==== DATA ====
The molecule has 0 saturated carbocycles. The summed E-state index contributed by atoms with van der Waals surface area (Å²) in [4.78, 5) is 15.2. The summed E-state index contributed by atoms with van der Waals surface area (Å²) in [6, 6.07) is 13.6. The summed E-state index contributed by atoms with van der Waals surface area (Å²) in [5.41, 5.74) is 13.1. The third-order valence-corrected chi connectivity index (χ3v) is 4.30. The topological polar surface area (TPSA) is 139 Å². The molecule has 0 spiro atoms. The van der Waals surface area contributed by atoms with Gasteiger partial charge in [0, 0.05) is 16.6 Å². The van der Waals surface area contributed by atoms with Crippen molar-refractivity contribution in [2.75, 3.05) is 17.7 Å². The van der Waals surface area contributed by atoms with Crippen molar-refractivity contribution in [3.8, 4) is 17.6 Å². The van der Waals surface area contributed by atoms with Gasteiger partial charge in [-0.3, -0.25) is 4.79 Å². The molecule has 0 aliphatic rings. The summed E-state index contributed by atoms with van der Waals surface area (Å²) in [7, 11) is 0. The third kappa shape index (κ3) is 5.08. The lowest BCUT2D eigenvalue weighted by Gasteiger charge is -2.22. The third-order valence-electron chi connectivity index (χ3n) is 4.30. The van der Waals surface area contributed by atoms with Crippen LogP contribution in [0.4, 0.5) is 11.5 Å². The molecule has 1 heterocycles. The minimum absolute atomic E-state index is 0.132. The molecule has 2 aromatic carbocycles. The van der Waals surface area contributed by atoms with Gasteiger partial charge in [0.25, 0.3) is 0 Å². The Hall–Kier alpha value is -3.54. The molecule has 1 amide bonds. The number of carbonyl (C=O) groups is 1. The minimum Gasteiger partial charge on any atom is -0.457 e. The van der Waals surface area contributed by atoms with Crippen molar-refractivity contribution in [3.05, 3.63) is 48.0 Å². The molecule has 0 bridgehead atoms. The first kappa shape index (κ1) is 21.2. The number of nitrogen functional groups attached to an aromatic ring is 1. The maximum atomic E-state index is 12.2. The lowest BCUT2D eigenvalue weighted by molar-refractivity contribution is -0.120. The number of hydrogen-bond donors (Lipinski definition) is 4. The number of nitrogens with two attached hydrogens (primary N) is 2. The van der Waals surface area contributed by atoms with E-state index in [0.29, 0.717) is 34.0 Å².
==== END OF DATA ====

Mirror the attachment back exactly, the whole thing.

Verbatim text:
The molecule has 0 saturated carbocycles. The summed E-state index contributed by atoms with van der Waals surface area (Å²) in [4.78, 5) is 15.2. The summed E-state index contributed by atoms with van der Waals surface area (Å²) in [6, 6.07) is 13.6. The summed E-state index contributed by atoms with van der Waals surface area (Å²) in [5.41, 5.74) is 13.1. The third-order valence-corrected chi connectivity index (χ3v) is 4.30. The topological polar surface area (TPSA) is 139 Å². The molecule has 0 spiro atoms. The van der Waals surface area contributed by atoms with Gasteiger partial charge in [0, 0.05) is 16.6 Å². The van der Waals surface area contributed by atoms with Crippen molar-refractivity contribution in [2.75, 3.05) is 17.7 Å². The van der Waals surface area contributed by atoms with Crippen molar-refractivity contribution in [3.8, 4) is 17.6 Å². The van der Waals surface area contributed by atoms with Gasteiger partial charge in [-0.3, -0.25) is 4.79 Å². The molecule has 0 aliphatic rings. The summed E-state index contributed by atoms with van der Waals surface area (Å²) in [7, 11) is 0. The third kappa shape index (κ3) is 5.08. The lowest BCUT2D eigenvalue weighted by Gasteiger charge is -2.22. The third-order valence-electron chi connectivity index (χ3n) is 4.30. The van der Waals surface area contributed by atoms with Crippen LogP contribution in [0.4, 0.5) is 11.5 Å². The molecule has 1 heterocycles. The minimum absolute atomic E-state index is 0.132. The molecule has 2 aromatic carbocycles. The van der Waals surface area contributed by atoms with Gasteiger partial charge in [0.25, 0.3) is 0 Å². The Hall–Kier alpha value is -3.54. The molecule has 1 amide bonds. The number of carbonyl (C=O) groups is 1. The minimum Gasteiger partial charge on any atom is -0.457 e. The van der Waals surface area contributed by atoms with Crippen molar-refractivity contribution in [3.05, 3.63) is 48.0 Å². The molecule has 0 bridgehead atoms. The first kappa shape index (κ1) is 21.2. The number of nitrogen functional groups attached to an aromatic ring is 1. The maximum atomic E-state index is 12.2. The lowest BCUT2D eigenvalue weighted by molar-refractivity contribution is -0.120. The number of hydrogen-bond donors (Lipinski definition) is 4. The number of nitrogens with two attached hydrogens (primary N) is 2. The van der Waals surface area contributed by atoms with E-state index in [0.29, 0.717) is 34.0 Å².